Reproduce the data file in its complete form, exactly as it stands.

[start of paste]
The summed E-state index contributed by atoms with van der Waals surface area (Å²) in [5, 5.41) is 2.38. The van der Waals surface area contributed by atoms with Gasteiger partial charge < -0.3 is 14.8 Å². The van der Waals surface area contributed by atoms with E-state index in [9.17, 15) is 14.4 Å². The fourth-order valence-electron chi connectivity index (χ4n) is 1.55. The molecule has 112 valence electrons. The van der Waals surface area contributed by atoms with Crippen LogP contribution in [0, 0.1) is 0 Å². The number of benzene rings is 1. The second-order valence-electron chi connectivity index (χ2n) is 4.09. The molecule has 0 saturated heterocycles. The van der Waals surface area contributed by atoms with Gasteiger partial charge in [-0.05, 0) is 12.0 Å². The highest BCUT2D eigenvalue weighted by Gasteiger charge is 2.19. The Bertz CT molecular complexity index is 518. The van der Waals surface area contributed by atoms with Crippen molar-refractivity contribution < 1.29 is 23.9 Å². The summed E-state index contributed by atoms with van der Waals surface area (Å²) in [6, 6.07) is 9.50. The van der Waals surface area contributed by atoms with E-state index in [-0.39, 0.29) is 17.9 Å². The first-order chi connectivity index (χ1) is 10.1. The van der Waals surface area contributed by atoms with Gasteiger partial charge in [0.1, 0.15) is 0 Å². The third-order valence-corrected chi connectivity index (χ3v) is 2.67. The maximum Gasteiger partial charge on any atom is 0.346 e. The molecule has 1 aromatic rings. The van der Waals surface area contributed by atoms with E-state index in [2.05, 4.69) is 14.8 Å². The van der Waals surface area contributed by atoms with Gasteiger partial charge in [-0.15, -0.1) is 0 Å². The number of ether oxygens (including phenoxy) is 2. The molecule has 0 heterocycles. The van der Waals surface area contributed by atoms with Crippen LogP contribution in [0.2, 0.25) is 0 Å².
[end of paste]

The summed E-state index contributed by atoms with van der Waals surface area (Å²) in [5, 5.41) is 2.38. The van der Waals surface area contributed by atoms with Gasteiger partial charge < -0.3 is 14.8 Å². The van der Waals surface area contributed by atoms with E-state index in [9.17, 15) is 14.4 Å². The fourth-order valence-electron chi connectivity index (χ4n) is 1.55. The molecule has 112 valence electrons. The van der Waals surface area contributed by atoms with Crippen LogP contribution in [0, 0.1) is 0 Å². The number of benzene rings is 1. The second-order valence-electron chi connectivity index (χ2n) is 4.09. The molecule has 0 saturated heterocycles. The van der Waals surface area contributed by atoms with Gasteiger partial charge in [-0.05, 0) is 12.0 Å². The highest BCUT2D eigenvalue weighted by Gasteiger charge is 2.19. The Bertz CT molecular complexity index is 518. The van der Waals surface area contributed by atoms with Crippen molar-refractivity contribution < 1.29 is 23.9 Å². The summed E-state index contributed by atoms with van der Waals surface area (Å²) in [6, 6.07) is 9.50. The van der Waals surface area contributed by atoms with E-state index in [-0.39, 0.29) is 17.9 Å². The first-order chi connectivity index (χ1) is 10.1. The van der Waals surface area contributed by atoms with Gasteiger partial charge in [0.1, 0.15) is 0 Å². The third-order valence-corrected chi connectivity index (χ3v) is 2.67. The maximum Gasteiger partial charge on any atom is 0.346 e. The molecule has 1 aromatic rings. The van der Waals surface area contributed by atoms with E-state index in [2.05, 4.69) is 14.8 Å². The van der Waals surface area contributed by atoms with Gasteiger partial charge in [-0.15, -0.1) is 0 Å². The number of ether oxygens (including phenoxy) is 2. The molecule has 0 heterocycles. The van der Waals surface area contributed by atoms with Crippen LogP contribution in [0.2, 0.25) is 0 Å².